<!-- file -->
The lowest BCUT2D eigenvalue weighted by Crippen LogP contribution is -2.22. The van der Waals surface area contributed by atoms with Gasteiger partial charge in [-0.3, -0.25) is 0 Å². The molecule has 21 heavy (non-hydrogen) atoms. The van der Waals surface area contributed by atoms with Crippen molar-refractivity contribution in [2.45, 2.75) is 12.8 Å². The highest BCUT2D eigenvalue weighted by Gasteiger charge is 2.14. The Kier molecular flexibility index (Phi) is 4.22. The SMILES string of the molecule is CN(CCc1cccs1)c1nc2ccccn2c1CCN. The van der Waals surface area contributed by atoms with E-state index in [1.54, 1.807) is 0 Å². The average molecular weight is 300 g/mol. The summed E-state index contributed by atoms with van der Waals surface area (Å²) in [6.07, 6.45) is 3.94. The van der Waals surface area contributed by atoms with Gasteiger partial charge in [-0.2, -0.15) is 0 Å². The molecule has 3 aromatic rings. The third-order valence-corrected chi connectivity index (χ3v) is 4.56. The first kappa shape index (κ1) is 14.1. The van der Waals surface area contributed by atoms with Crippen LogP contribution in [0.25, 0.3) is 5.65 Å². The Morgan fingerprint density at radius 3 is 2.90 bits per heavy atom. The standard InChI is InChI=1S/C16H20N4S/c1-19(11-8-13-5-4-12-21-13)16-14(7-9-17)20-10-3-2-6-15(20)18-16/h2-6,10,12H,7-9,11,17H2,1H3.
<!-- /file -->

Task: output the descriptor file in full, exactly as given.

The lowest BCUT2D eigenvalue weighted by Crippen LogP contribution is -2.22. The van der Waals surface area contributed by atoms with Gasteiger partial charge in [-0.3, -0.25) is 0 Å². The molecule has 21 heavy (non-hydrogen) atoms. The van der Waals surface area contributed by atoms with Crippen molar-refractivity contribution in [2.45, 2.75) is 12.8 Å². The highest BCUT2D eigenvalue weighted by Gasteiger charge is 2.14. The Kier molecular flexibility index (Phi) is 4.22. The SMILES string of the molecule is CN(CCc1cccs1)c1nc2ccccn2c1CCN. The van der Waals surface area contributed by atoms with E-state index in [1.54, 1.807) is 0 Å². The average molecular weight is 300 g/mol. The summed E-state index contributed by atoms with van der Waals surface area (Å²) in [6.07, 6.45) is 3.94. The van der Waals surface area contributed by atoms with Gasteiger partial charge in [-0.2, -0.15) is 0 Å². The molecule has 3 aromatic rings. The third-order valence-corrected chi connectivity index (χ3v) is 4.56. The first kappa shape index (κ1) is 14.1. The van der Waals surface area contributed by atoms with Crippen LogP contribution in [0.25, 0.3) is 5.65 Å². The Morgan fingerprint density at radius 3 is 2.90 bits per heavy atom. The standard InChI is InChI=1S/C16H20N4S/c1-19(11-8-13-5-4-12-21-13)16-14(7-9-17)20-10-3-2-6-15(20)18-16/h2-6,10,12H,7-9,11,17H2,1H3.